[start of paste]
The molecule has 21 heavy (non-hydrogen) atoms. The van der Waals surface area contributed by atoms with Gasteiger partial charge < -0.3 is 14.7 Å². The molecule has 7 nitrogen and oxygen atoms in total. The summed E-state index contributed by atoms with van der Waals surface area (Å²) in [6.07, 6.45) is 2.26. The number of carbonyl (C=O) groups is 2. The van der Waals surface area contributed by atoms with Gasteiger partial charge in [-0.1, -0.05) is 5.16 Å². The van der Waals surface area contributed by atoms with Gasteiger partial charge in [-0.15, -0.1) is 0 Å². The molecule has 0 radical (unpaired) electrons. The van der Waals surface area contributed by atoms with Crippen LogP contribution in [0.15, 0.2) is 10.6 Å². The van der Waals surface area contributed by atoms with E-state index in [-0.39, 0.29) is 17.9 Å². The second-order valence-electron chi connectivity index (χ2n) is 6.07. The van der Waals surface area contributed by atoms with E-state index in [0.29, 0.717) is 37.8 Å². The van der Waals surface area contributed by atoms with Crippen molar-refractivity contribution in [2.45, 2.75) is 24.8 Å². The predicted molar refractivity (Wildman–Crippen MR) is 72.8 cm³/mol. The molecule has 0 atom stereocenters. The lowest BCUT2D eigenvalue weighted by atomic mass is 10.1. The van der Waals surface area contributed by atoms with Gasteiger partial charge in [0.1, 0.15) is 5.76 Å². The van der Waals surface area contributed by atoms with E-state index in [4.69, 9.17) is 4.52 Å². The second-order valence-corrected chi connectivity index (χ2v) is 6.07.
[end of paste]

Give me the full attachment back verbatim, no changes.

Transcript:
The molecule has 21 heavy (non-hydrogen) atoms. The van der Waals surface area contributed by atoms with Gasteiger partial charge < -0.3 is 14.7 Å². The molecule has 7 nitrogen and oxygen atoms in total. The summed E-state index contributed by atoms with van der Waals surface area (Å²) in [6.07, 6.45) is 2.26. The number of carbonyl (C=O) groups is 2. The van der Waals surface area contributed by atoms with Gasteiger partial charge in [-0.1, -0.05) is 5.16 Å². The van der Waals surface area contributed by atoms with Gasteiger partial charge in [-0.15, -0.1) is 0 Å². The molecule has 0 radical (unpaired) electrons. The van der Waals surface area contributed by atoms with Crippen LogP contribution in [0.15, 0.2) is 10.6 Å². The van der Waals surface area contributed by atoms with E-state index in [-0.39, 0.29) is 17.9 Å². The second-order valence-electron chi connectivity index (χ2n) is 6.07. The van der Waals surface area contributed by atoms with E-state index in [0.29, 0.717) is 37.8 Å². The van der Waals surface area contributed by atoms with Crippen molar-refractivity contribution in [2.45, 2.75) is 24.8 Å². The predicted molar refractivity (Wildman–Crippen MR) is 72.8 cm³/mol. The molecule has 0 atom stereocenters. The lowest BCUT2D eigenvalue weighted by atomic mass is 10.1. The van der Waals surface area contributed by atoms with Gasteiger partial charge in [0.1, 0.15) is 5.76 Å². The van der Waals surface area contributed by atoms with E-state index in [4.69, 9.17) is 4.52 Å². The second-order valence-corrected chi connectivity index (χ2v) is 6.07.